In October of 2012, Andrew Stadel, a middle school math teacher, created a website called Estimation 180, **with the goal of helping his students improve their number sense**. Andrew considers estimating key to developing number sense and reason (we are inclined to agree). He teaches Pre-algebra, Algebra and Geometry, so his estimation challenges are not limited to a specific grade level.

Every day, Andrew gives his students **an estimation challenge** around a theme. He reveals a picture of an object, and students make an estimate about the object’s height, weight, or other measurement. Each chooses a number that is too high, one that is too low, and finally their estimate, allowing ALL students entry into the challenge. In addition, he asks his students for their reasoning, a great way to explicitly teach – and for students to engage in – Math Practice #3: *Construct viable arguments and critique the reasoning of other*s. There is potential for some great math talk here.

Estimation Challenge – Day 1

He’s also created a worksheet for students to keep track of their estimates, their reasoning, and their error percentage. It is a great way for students to track their own progress (a research-based strategy with a **high** effect size).

As **an engaging extension**, students and classes can submit their estimates right on the webpage, compare them to participants outside of their classroom, and see the reasoning behind others’ estimates.

Estimation Challenge – Day 53

Andrew has recently added a tab with lessons ranging from 4^{th} – 8^{th} grade that are focused on a particular **Common Core Standard**. His infamous File Cabinet task (picture below) is among those lessons he is sharing. A fan of 3-act tasks, Andrew cleaned up many of those found in his original 3-act catalogue, tagged them with Common Core Standards, and now includes handouts to go with the lessons.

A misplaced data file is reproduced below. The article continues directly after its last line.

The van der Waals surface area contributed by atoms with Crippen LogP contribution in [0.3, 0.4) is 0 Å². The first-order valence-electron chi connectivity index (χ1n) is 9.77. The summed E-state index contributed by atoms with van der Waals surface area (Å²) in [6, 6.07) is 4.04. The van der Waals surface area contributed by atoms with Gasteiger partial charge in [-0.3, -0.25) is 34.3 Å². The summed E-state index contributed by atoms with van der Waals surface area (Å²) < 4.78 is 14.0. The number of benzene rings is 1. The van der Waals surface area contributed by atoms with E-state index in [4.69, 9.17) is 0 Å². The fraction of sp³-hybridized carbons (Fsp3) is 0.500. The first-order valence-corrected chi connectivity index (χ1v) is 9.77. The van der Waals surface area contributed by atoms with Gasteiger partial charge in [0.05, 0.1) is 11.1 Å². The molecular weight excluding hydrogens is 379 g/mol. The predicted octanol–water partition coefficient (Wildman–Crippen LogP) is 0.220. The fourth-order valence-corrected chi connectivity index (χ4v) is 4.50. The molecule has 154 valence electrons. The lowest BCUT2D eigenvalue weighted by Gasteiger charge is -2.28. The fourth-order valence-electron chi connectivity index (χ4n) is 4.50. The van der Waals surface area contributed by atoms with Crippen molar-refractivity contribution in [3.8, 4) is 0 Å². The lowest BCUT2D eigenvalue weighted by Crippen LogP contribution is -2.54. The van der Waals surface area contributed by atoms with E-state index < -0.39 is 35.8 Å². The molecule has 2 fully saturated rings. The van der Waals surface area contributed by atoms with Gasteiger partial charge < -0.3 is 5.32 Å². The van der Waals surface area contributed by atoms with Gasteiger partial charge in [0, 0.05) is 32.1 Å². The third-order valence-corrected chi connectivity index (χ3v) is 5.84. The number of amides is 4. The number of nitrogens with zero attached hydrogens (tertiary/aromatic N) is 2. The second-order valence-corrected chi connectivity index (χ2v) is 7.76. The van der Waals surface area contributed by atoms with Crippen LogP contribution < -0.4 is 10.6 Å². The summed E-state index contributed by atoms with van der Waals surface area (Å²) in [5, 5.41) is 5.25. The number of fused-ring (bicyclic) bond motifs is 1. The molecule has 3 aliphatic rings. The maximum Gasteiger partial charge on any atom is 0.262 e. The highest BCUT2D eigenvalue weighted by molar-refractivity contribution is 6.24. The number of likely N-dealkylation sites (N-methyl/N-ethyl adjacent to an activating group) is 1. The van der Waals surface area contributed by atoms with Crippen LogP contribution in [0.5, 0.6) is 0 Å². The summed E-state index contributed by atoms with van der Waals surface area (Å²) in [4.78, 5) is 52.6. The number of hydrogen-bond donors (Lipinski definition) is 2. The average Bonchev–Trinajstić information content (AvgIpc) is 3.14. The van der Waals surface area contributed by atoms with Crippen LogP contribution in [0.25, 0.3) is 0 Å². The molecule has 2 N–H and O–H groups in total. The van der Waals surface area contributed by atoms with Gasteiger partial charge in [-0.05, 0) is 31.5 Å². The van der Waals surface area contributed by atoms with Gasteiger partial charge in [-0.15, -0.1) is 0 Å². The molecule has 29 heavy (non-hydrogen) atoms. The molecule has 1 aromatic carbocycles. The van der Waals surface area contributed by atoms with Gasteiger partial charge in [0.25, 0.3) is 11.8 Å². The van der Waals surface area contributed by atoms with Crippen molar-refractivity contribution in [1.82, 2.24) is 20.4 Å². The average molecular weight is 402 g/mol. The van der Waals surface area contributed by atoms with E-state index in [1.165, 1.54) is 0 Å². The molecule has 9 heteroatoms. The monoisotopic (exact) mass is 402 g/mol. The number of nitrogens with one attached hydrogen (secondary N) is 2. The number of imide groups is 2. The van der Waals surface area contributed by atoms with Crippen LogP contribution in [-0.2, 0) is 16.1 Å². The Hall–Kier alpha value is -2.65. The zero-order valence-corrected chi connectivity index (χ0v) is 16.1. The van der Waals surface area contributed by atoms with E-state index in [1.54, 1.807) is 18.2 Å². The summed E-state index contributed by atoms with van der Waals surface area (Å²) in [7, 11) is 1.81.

Act 1 of the File Cabinet Task

When we think of someone who **walks the walk** with regard to what it means to teach with the math practices in mind, Andrew Stadel is one who comes to mind. He incorporates student collaboration and problem-solving into his lessons while balancing the need for individual think-time and accountability.

You’ll find Estimation 180, as well as a link to Andrew’s blog, Divisible by 3 on our Math Symbaloo. The math half of us would **LOVE **to model this in your classroom.

We encourage your comments.

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aweekoraweekendPassed this right on to Jeff. Looks like great stuff!